The paternal disapproval was still very much there, even more so when his younger brother Douglas, who had followed Peter’s racing footsteps, was killed on the track. It was a sad resolution of one of the conflicts within Peter. Mandel remembers “Peter and Douglas were close, even though when they were younger they certainly fought a lot, physically. But still Douglas represented a problem to Peter in that he attempted to be the same thing as Peter, who was not able to accommodate anyone else in that sphere. He was daring to step into a space that was clearly marked out for Peter by Peter.”

But the story of Revson and his family wasn’t all conflict, and there is a strange paradox that for all his clear strivings to gain independent wealth, he was prepared to utilise parts of the family empire to help him do this. He had a business tie-up, for example, promoting Revlip, ‘the vitamin for men’, which was produced by a company owned by his father. Nothing was black and white in that relationship.

Peter remained close to mother Julie, by now separated from his father. Mandel maintains that “She was a doting mother but I think Peter was slightly condescending to her. He accepted all that was offered to him by her in the way of lavish affection but I think like all male Revsons he had a measure of disdain for the females.” Some say it was a trait he carried into his relationship with women in general. It was, in fact, just another contradiction in the man who Mandel says “Taught me a lot about the art of being a gentleman. He knew what it meant to be a gentleman when a waitress spilt something on him, or when somebody did something bad to him on the highway. My son was 13 at the time we did the book and Peter went out of his way to be gracious to him, and to be interested in what he had to say. That, of course, went a long way toward endearing him to me. I liked him a lot.”

He could also be a lot of fun. “He was mischievous,” recalls Mandel. “He also used to practice a wonderful controlled outrage and did remarkable things for the sake of shock.” Tyler Alexander too remembers a man “full of jokes. He was great fun to be with and though he never traded on who he was, he knew everyone, knew where to go.”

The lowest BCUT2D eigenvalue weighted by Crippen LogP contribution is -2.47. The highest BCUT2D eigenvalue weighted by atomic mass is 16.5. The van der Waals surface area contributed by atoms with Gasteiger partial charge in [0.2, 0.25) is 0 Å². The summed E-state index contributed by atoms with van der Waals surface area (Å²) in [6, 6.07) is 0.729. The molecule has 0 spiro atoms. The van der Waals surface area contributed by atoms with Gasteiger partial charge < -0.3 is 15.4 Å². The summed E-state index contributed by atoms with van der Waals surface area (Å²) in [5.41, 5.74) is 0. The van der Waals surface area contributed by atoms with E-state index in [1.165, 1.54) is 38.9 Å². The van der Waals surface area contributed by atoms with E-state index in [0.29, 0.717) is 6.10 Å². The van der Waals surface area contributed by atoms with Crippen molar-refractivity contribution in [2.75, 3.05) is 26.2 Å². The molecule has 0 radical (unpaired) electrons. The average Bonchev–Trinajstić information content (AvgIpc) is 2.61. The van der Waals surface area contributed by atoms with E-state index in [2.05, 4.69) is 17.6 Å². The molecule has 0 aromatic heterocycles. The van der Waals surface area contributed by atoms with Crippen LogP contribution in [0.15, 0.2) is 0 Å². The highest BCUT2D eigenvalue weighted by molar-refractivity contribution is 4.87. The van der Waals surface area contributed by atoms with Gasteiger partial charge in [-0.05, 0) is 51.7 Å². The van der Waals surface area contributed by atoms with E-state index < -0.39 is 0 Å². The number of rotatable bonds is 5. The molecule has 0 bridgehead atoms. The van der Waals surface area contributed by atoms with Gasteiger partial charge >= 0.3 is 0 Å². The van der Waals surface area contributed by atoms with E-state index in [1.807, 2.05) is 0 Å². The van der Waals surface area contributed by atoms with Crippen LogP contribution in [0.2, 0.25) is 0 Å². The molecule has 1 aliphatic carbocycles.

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Revson remained a distant personality to many despite affable exterior

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There was, though, a place beyond which you couldn’t tread. “That again is a very male Revson trait,” says Mandel. “That distance. Even I felt it and I’m content to think that it would not have been easy for someone else to establish the relationship that I did with him, or go beyond that.”

Revson’s big break as a driver came, ironically enough, when Chris Amon couldn’t get McLaren’s first Indycar up to speed at the 1970 Indy 500. This was a McLaren team now being run by Mayer and Alexander, his two friends from way back. The year before, Revson had made his debut at the brickyard in a Brabham, taking’Rookie of the Year’ honours with a fifth place finish. He had also proven to be the main thorn in McLaren’s side in the 1970 Can-Am championship with a Carl Haas-run Lola. When Amon turned his back on the McLaren at Indy, it was obvious to everyone concerned who the ideal replacement was.

From the archive

So it was that Revson re-united once more with Mayer, displaying the same willingness as in his business connections with the family, to bend his aversion to dependence in exchange for the necessities of the long term goal. But it wasn’t without a price. “Oh yes,” confirms Mandel, “Peter and Teddy came from the same circumstances and were so competitive socially that when it was clear to Peter that he was reliant on Teddy for the advancement of his career, it generated some resentment in Peter, because those fires just burned very deeply in him.”

It wasn’t, however, an issue that Mayer really felt. “He advanced his career on merit,” he says, “but I think Peter used to sometimes find it hard to separate his career from our friendship and that made the relationship at times a little bit edgy.”

Whatever, Mayer inherited a very different driver from the one he had known in Formula junior. He blitzed the ’71 Can-Am championship for the team, taking five wins from 10 and claiming pole position virtually everywhere. He also sat on pole for the Indy 500 that year. This was a momentous achievement for him in more ways than one. As a result of his qualifying success, both his father Martin and his uncle Charles – who hadn’t spoken to each other for many years, ever since Martin had left the company they founded together – came to the track on raceday and agreed finally to let bygones be bygones. It was also a seminal moment where the recognition and respect Revson craved of his father was at last implicitly given.